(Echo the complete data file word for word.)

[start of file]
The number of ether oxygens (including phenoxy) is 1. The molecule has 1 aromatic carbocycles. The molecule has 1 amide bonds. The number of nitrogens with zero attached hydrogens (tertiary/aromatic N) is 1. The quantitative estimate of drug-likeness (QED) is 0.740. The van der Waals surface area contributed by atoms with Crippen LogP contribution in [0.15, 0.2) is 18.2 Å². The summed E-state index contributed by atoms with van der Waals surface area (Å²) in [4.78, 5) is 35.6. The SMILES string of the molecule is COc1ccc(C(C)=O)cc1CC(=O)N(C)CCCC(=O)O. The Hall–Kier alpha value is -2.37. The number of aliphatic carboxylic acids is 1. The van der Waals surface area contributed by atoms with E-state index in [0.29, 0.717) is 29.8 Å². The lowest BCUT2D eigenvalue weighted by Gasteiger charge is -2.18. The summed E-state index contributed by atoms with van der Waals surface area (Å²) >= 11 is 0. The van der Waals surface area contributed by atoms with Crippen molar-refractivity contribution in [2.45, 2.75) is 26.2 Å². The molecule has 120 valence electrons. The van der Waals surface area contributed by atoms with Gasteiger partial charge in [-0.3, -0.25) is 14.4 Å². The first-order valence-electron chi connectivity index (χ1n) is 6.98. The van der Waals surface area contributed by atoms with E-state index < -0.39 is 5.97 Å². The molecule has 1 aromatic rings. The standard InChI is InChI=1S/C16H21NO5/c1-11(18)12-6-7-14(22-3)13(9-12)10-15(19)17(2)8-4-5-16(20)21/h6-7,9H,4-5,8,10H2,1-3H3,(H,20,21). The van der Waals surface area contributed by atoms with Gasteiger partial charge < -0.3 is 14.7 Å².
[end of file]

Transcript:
The number of ether oxygens (including phenoxy) is 1. The molecule has 1 aromatic carbocycles. The molecule has 1 amide bonds. The number of nitrogens with zero attached hydrogens (tertiary/aromatic N) is 1. The quantitative estimate of drug-likeness (QED) is 0.740. The van der Waals surface area contributed by atoms with Crippen LogP contribution in [0.15, 0.2) is 18.2 Å². The summed E-state index contributed by atoms with van der Waals surface area (Å²) in [4.78, 5) is 35.6. The SMILES string of the molecule is COc1ccc(C(C)=O)cc1CC(=O)N(C)CCCC(=O)O. The Hall–Kier alpha value is -2.37. The number of aliphatic carboxylic acids is 1. The van der Waals surface area contributed by atoms with E-state index in [0.29, 0.717) is 29.8 Å². The lowest BCUT2D eigenvalue weighted by Gasteiger charge is -2.18. The summed E-state index contributed by atoms with van der Waals surface area (Å²) >= 11 is 0. The van der Waals surface area contributed by atoms with Crippen molar-refractivity contribution in [2.45, 2.75) is 26.2 Å². The molecule has 120 valence electrons. The van der Waals surface area contributed by atoms with Gasteiger partial charge in [-0.3, -0.25) is 14.4 Å². The first-order valence-electron chi connectivity index (χ1n) is 6.98. The van der Waals surface area contributed by atoms with E-state index < -0.39 is 5.97 Å². The molecule has 1 aromatic rings. The standard InChI is InChI=1S/C16H21NO5/c1-11(18)12-6-7-14(22-3)13(9-12)10-15(19)17(2)8-4-5-16(20)21/h6-7,9H,4-5,8,10H2,1-3H3,(H,20,21). The van der Waals surface area contributed by atoms with Gasteiger partial charge < -0.3 is 14.7 Å².